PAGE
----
Mnuchin Asks Goldman, AmEx to Help Small Banks Win Contracts By Bloomberg No ratings yet.


(Bloomberg) — Treasury Secretary Steven Mnuchin has told large U.S. banks including Goldman Sachs Group Inc (NYSE:). and American Express Co (NYSE:). they should do more to help black- and women-owned community banks win federal contracts.

Mnuchin in a letter this week asked some of the country’s biggest banks to participate in the Financial Agent Mentor-Protege Program, in which large lenders counsel their smaller rivals — those with assets of less than $2 billion — on how to become financial agents for the Treasury Department.

“Our goal is to expand networks within the financial-services industry and to facilitate the inclusion of a broader range of financial institutions in Treasury business opportunities,” Mnuchin said in a letter to banks seen by Bloomberg. “The collective network of America’s banks, large and small, is a national strength that is critical to our functioning economy.”

Treasury’s office of minority women and inclusion is leading the effort, a team that Mnuchin, who previously led a community bank, has said he meets with once a month. An administration official verified the letter.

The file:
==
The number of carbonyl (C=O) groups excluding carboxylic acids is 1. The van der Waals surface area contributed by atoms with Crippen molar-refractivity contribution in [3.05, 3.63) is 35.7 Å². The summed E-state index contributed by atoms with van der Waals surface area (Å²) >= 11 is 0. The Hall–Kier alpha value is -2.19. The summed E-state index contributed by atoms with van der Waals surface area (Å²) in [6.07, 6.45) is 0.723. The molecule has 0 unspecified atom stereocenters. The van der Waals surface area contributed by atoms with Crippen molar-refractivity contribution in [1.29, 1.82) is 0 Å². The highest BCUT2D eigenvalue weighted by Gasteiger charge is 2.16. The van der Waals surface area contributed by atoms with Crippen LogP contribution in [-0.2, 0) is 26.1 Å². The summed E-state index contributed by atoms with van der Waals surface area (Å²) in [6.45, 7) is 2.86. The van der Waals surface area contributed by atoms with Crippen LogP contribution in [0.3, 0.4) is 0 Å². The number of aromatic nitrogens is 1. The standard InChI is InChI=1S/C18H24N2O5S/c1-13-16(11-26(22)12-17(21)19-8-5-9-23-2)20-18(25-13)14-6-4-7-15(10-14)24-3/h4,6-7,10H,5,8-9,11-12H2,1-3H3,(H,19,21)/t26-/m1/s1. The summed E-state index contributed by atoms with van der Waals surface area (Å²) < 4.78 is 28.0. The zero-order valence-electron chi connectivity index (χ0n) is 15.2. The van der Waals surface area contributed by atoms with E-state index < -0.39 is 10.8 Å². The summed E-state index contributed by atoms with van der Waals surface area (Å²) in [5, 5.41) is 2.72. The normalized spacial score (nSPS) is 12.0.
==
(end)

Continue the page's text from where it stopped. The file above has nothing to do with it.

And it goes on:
Citigroup Inc (NYSE:). was the first financial-agent bank to participate and worked closely with the Treasury Department to develop the program, according to a case study published by the lender. For the past decade, the New York-based company has managed the Treasury’s OTCnet application, which helps federal agencies accept payments. When it re-bid for the work, the firm included Industrial Bank, a black-owned firm in Washington.

“We hope this program serves as a template and look forward to its continued expansion,” Harold Butler, Citigroup’s head of Treasury and Federal Reserve banking services, said in an emailed statement.

In April, JPMorgan Chase (NYSE:) & Co. announced that it was working with Harbor Bank of Maryland and Liberty Bank and Trust Co., two regional black-owned companies, as part of the Treasury program.

A representative from Treasury declined to comment, and officials at Goldman Sachs and American Express said they had no immediate comment.

(Updates with JPMorgan in penultimate paragraph.)

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